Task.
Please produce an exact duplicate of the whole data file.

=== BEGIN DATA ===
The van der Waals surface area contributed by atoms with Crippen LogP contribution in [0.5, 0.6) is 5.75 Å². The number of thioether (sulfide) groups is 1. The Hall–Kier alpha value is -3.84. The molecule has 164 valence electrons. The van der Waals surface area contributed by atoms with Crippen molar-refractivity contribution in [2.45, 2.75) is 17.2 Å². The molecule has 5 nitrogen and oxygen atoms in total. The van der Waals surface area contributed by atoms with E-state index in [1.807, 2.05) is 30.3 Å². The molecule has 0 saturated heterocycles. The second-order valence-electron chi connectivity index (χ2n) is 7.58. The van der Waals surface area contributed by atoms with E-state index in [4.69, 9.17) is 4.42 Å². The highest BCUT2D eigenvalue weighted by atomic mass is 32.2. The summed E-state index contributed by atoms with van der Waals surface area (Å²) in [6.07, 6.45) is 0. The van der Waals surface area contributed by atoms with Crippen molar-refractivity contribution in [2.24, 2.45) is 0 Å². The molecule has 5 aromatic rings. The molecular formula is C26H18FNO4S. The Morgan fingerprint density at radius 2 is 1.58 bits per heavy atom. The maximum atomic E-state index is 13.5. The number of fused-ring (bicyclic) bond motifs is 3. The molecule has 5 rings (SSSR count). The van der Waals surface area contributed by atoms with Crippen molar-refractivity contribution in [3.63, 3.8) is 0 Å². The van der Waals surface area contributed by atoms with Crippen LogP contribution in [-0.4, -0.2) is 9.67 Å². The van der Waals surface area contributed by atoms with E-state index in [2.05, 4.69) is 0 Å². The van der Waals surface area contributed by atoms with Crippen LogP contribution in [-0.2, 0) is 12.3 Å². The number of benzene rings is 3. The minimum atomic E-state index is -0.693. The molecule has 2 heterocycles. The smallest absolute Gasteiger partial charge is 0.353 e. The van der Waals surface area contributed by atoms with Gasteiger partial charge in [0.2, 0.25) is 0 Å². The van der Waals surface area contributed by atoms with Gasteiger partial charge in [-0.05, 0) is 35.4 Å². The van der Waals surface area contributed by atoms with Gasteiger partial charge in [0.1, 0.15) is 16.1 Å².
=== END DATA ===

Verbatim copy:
The van der Waals surface area contributed by atoms with Crippen LogP contribution in [0.5, 0.6) is 5.75 Å². The number of thioether (sulfide) groups is 1. The Hall–Kier alpha value is -3.84. The molecule has 164 valence electrons. The van der Waals surface area contributed by atoms with Crippen molar-refractivity contribution in [2.45, 2.75) is 17.2 Å². The molecule has 5 nitrogen and oxygen atoms in total. The van der Waals surface area contributed by atoms with E-state index in [1.807, 2.05) is 30.3 Å². The molecule has 0 saturated heterocycles. The second-order valence-electron chi connectivity index (χ2n) is 7.58. The van der Waals surface area contributed by atoms with E-state index in [4.69, 9.17) is 4.42 Å². The highest BCUT2D eigenvalue weighted by atomic mass is 32.2. The summed E-state index contributed by atoms with van der Waals surface area (Å²) in [6.07, 6.45) is 0. The van der Waals surface area contributed by atoms with Crippen molar-refractivity contribution in [2.24, 2.45) is 0 Å². The molecule has 5 aromatic rings. The molecular formula is C26H18FNO4S. The Morgan fingerprint density at radius 2 is 1.58 bits per heavy atom. The maximum atomic E-state index is 13.5. The number of fused-ring (bicyclic) bond motifs is 3. The molecule has 5 rings (SSSR count). The van der Waals surface area contributed by atoms with Crippen molar-refractivity contribution in [3.63, 3.8) is 0 Å². The van der Waals surface area contributed by atoms with Crippen LogP contribution in [-0.4, -0.2) is 9.67 Å². The van der Waals surface area contributed by atoms with E-state index in [2.05, 4.69) is 0 Å². The van der Waals surface area contributed by atoms with Crippen LogP contribution in [-0.2, 0) is 12.3 Å². The number of benzene rings is 3. The minimum atomic E-state index is -0.693. The molecule has 2 heterocycles. The smallest absolute Gasteiger partial charge is 0.353 e. The van der Waals surface area contributed by atoms with Gasteiger partial charge in [0.2, 0.25) is 0 Å². The van der Waals surface area contributed by atoms with Gasteiger partial charge in [-0.05, 0) is 35.4 Å². The van der Waals surface area contributed by atoms with Gasteiger partial charge in [0.1, 0.15) is 16.1 Å².